Does allergy season have you in tears? Are you itching to find some relief? Fortunately, relief can be found simply by making some changes in and out of the house. Commonly called hay fever, allergic rhinitis, can be managed by making a few simple lifestyle changes. In addition to these changes, you can also try some of the OTC (over the counter) medications available. If symptoms still persist after these changes, it may be time to consult your medical provider.
Here are some changes that just may make your day a little less irritating:
- First, you need to figure out what is triggering your symptoms. Some common allergens are pollen, mold, and ragweed. Year-round allergy sufferers are most likely to have issues with indoor allergens, such as pet dander, dust mites, and household mold. If you are unsure as to what the specific allergen is, then you can consult your physician and arrange to have a simple blood test to determine the allergen.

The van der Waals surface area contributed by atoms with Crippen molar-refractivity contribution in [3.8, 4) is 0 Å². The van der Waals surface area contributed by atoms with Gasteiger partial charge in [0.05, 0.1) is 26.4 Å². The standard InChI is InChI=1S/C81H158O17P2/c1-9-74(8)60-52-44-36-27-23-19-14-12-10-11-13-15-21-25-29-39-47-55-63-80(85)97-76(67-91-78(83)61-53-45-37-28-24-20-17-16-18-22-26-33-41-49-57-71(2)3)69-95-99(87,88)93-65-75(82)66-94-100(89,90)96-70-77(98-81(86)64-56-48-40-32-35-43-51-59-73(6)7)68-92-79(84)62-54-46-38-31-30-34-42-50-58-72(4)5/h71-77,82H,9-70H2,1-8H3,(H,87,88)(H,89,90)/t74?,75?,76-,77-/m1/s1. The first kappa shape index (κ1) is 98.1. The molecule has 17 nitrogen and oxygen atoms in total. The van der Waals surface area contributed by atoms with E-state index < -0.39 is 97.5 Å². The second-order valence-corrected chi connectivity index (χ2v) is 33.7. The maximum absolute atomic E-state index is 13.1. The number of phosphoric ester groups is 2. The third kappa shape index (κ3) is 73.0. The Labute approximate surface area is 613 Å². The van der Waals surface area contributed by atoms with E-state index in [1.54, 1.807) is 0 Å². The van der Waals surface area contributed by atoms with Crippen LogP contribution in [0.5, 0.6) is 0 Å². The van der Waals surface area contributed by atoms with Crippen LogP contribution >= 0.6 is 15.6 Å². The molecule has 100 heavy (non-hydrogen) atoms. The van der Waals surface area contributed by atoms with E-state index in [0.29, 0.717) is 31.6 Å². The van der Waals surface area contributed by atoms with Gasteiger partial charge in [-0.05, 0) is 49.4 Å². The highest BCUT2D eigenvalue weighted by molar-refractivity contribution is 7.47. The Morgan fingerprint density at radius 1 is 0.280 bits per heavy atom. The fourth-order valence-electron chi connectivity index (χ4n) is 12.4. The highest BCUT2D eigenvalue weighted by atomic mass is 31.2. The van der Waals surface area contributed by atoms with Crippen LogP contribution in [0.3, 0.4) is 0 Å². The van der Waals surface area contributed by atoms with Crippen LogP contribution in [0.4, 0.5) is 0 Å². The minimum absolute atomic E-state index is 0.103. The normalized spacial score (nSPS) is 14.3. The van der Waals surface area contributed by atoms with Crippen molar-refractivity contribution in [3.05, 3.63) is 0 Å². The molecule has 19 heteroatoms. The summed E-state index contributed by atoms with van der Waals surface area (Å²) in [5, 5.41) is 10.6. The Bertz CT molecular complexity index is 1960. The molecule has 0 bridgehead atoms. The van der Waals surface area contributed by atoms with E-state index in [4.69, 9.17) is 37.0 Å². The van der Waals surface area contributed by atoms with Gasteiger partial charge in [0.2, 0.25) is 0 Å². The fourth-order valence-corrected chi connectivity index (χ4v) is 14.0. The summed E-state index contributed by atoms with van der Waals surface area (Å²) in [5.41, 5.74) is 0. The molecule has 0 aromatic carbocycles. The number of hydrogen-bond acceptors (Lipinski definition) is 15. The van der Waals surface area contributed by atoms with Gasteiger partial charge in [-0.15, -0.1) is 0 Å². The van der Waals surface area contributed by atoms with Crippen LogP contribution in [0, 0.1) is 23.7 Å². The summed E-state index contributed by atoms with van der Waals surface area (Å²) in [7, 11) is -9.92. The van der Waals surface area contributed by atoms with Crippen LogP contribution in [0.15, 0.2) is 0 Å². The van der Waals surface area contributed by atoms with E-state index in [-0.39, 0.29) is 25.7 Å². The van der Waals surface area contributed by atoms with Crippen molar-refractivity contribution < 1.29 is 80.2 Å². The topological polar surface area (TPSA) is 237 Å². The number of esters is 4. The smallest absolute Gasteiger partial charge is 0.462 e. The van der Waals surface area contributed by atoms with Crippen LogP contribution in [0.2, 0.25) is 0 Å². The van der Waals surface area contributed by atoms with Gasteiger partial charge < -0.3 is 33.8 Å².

- For those with seasonal allergies, your best bet may be to stay indoors when the pollen levels are reported as being high. Typically, dry and windy days are the worst. You can get this rating by watching your local news, from the radio, or by going online to pollen.com.
- Keeping all your windows and doors shut, and turning on your air conditioner can help relieve symptoms. Also, make sure that you change your air filter as needed. A dirty air filter will only circulate more allergens throughout your home.
- Do you have indoor plants? These also could be the culprit. Many indoor plants are found to have mold spores on their leaves which can become airborne, and they then become a part of the household dust. The most common offenders are ficus, ivy, yucca, and palm trees.
- When in your car be sure to have the air conditioner set to recycle mode, and not set to vent. This is because mold can grow on your A/C system. Some of your newer model cars comes with filtration systems.
- Arranging to have someone else do your yard work can also help. If that is not an option for you, an alternative would be to wear a mask. N95 masks are heavy duty and can be found at hardware stores.
- Washing the allergens off of yourself can also give you some relief. Take a shower after doing yard work, or after a high pollen count day. Wearing wraparound sunglasses can keep allergens out of your eyes. Also, do not line-dry your clothes.
- Do not smoke and avoid second hand smoke. Smoking can lower your sensitivity to allergens.
- Allergic rhinitis has been linked to alcohol use, especially with heavy intake. Alcohol consumption has also been known to worsen nasal symptoms.